As a premium listed company on the London Stock Exchange, we adhere to the principles and comply with the provisions of the UK Corporate Governance Code, our main applicable governance rules. We seek to apply best practice, ensuring that our approach is up-to-date and relevant.
, reproduced from our 2017 Annual Report.
, adopted at our 2017 AGM.
In addition to full Board meetings, the Directors exercise their authority through the following Committees:
This committee meets at least three times a year and has responsibility for monitoring the integrity of our financial statements. It also oversees our risk management policies and has responsibility for reviewing the effectiveness of our system of internal controls. It oversees our relationship with external auditors and reviews the effectiveness of their processes. It also reviews our internal audit function.
This committee usually meets at least twice a year and has responsibility for recommending appointments of additional or replacement members to the Board, and advising when it is time for current members to retire. It also advises on the appropriate composition of the Board, including retention of current Directors.
Health and Safety, Environmental and Communities (HSEC) Committee
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The only committee on which an Executive Director (our CEO) sits. It is responsible for formulating and recommending to the Board our policy on health and safety, environment, security and local community issues as they affect our operations.
Ethics, Compliance and Culture Committee
This committee has responsibility for overseeing and approving key ethics, compliance and culture related matters within the Group.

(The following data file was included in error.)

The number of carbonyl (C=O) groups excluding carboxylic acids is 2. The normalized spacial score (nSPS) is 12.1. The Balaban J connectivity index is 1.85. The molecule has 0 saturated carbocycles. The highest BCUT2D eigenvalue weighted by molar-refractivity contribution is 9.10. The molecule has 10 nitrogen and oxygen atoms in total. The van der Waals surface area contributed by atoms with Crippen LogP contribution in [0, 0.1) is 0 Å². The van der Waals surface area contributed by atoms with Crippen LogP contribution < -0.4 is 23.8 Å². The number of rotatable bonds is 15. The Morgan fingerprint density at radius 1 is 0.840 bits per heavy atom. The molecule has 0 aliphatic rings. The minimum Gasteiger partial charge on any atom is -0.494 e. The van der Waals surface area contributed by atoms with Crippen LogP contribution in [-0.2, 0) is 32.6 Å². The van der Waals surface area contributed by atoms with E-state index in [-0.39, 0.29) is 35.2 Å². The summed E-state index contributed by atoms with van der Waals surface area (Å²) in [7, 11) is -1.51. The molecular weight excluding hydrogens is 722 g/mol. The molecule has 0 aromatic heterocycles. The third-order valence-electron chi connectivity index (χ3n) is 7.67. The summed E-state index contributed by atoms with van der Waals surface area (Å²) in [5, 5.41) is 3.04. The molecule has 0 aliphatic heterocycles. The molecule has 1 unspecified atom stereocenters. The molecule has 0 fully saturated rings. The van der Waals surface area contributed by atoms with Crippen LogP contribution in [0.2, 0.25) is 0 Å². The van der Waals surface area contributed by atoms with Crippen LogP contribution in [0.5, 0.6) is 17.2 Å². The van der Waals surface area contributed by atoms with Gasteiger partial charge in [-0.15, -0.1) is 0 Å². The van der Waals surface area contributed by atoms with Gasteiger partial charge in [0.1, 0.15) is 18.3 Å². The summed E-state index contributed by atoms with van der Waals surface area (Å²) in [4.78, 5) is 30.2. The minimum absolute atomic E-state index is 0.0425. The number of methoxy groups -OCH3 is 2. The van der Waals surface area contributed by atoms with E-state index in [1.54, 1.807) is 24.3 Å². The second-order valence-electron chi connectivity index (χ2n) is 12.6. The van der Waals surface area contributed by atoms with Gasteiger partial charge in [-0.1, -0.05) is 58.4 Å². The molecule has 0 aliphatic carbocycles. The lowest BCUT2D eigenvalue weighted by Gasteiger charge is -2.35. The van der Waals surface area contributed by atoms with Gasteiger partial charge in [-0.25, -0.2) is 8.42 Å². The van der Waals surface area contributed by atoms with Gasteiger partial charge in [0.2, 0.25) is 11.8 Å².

It also reviews and reports to the Board on the Group’s ‘raising concerns’ program available for employees to raise, in confidence, any possible wrongdoing in matters within the Committee’s remit.
We seek to maintain a culture of ethical behaviour and compliance throughout the Group, rather than simply performing the minimum required by laws and regulations. We will not knowingly assist any third party in breaching the law, or participate in any criminal, fraudulent or corrupt practice in any country.
To support this, we have implemented a Group compliance programme that includes a range of policies, procedures, guidelines, training and awareness, monitoring and investigations. Our permanent and temporary employees, directors and officers (as well as contractors, where they are under a relevant contractual obligation) must comply with our relevant compliance policies, procedures and guidelines, in addition to complying with applicable laws and regulations. When we enter into joint ventures where we are not the operator, we strive to influence our partners to adopt similar policies to ours.
Our policy framework encompasses our values, Code of Conduct and policies, procedures and guidelines on various compliance topics including anti-corruption, sanctions, anti-money laundering, the prevention of fraud, market abuse, the prevention of the facilitation of tax evasion, competition law, data protection and conflicts of interest. This framework reflects our commitment to uphold good business practices and to meet or exceed applicable laws and external requirements. We emphasise their importance in our business activities, including recruitment and induction. Training and awareness on our policies, procedures and guidelines, as well as strong leadership, are critical components of our compliance programme. They ensure our employees understand the behaviour expected of them and provide guidance on how they can identify and practically approach legal and ethical dilemmas in their daily work lives.